Let me tell you a story about Cameron Todd Willingham. True story. Mr. Willingham lived in a house with his three beautiful children. It turns out the wiring wasn’t very good and the house burned down, killing his kids. As if that wasn’t bad enough, the police decided to investigate him for arson. They thought he’d lit the fire. And as it turns out, forensic arson investigation, or whatever they call it, is all junk science. So Mr. Willingham was convicted of murdering his kids before anybody figured out the evidence was screwed up. He was sentenced to death. The report that pretty well exonerated Mr. Willingham was sent to the Governor Perry in a last-ditch effort to get a stay of execution, but Perry didn’t want to listen to the “supposed experts” even though every bit of evidence presented at trial was rebutted. So Willingham was executed for a crime he probably didn’t commit.
Or maybe he did. I mean, nobody proved he didn’t, right? I mean, all sorts of crazy, terrible things happen. That’s not the point. The point is that there are horrible things in the world and none of it makes any sense. Because there are demons in the world and when your number comes up it doesn’t matter that you’ve lived a good life. The world is not fair and dwelling on it only makes it worse. But that’s not the point either. The point is that we all have to get to sleep somehow, so we tell ourselves stories to try to make sense of it all—or at least to distract ourselves enough that we can pretend it makes sense.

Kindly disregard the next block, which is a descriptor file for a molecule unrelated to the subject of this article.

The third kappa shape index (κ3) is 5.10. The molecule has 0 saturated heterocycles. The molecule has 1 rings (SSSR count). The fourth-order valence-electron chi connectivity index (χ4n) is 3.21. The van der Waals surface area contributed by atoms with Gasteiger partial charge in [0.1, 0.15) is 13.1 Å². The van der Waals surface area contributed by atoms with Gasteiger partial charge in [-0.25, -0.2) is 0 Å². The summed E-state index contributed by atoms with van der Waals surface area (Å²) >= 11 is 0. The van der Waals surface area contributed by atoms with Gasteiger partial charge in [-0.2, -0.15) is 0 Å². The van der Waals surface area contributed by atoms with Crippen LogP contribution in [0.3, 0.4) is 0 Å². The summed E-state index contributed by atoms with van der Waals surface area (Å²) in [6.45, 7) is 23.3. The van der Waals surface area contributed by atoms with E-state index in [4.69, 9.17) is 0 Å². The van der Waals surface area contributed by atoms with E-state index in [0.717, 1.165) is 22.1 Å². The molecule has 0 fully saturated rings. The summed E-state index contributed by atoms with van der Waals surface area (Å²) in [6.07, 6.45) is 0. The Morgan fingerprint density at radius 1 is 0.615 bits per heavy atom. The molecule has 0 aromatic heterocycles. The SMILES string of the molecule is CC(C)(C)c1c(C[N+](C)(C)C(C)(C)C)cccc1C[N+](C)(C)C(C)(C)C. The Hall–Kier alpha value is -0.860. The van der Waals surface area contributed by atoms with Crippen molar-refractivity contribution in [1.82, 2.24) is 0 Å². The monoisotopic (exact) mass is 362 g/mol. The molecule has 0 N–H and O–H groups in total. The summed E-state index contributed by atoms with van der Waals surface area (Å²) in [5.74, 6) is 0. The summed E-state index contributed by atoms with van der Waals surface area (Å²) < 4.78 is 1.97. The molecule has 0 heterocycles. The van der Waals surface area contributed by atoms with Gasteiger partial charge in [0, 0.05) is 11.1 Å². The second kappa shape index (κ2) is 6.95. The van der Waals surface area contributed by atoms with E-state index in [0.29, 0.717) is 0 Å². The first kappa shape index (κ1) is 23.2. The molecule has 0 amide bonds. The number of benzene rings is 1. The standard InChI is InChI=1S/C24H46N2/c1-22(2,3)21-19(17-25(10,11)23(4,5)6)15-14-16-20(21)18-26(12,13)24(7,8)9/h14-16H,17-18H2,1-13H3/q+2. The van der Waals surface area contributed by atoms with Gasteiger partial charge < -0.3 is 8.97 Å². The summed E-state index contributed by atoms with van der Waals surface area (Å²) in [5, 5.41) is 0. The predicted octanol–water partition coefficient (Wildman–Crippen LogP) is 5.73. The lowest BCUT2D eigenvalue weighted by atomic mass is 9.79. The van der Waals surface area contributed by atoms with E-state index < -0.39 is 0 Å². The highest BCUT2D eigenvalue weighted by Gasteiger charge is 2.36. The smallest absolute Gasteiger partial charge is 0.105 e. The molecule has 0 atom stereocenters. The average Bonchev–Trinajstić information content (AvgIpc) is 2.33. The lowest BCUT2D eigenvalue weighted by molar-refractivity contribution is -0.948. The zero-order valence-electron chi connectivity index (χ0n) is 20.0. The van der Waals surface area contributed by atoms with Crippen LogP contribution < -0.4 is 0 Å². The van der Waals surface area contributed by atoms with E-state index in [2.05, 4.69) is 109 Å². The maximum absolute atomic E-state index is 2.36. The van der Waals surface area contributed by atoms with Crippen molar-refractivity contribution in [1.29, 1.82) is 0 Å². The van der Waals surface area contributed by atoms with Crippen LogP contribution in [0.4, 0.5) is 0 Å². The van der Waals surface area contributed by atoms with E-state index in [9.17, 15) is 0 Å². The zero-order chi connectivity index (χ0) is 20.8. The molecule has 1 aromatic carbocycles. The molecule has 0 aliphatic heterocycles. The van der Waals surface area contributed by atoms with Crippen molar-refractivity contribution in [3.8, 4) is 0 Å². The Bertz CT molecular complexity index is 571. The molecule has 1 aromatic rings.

One of the more clever stories is that story about the person who has so little money she managed to qualify for medicaid in Mississippi but somehow has “all the luxuries.” Check the income threshhold yourself. If a family of four brings home $500 a month, they’re over income. I mean, if we can manage to believe the story, I guess the world makes a bit more sense. I mean, poverty isn’t real because of ALL THE LUXURIES, and maybe we don’t have to worry about it because people make choices and life is fair, right, we can tell ourselves. Except that I’m just not gullible enough to believe it anymore.
So I’ve moved on to another story that I find a bit easier to swallow. The new story is Enough of all this, let’s just fix what we can and screw it all I’ll pay what it takes. And I guess if you don’t want to chip in, screw that too, because we’ve all got to believe in something and one of the things I tell myself is that we’re all in this together and we’re all going to do what we can.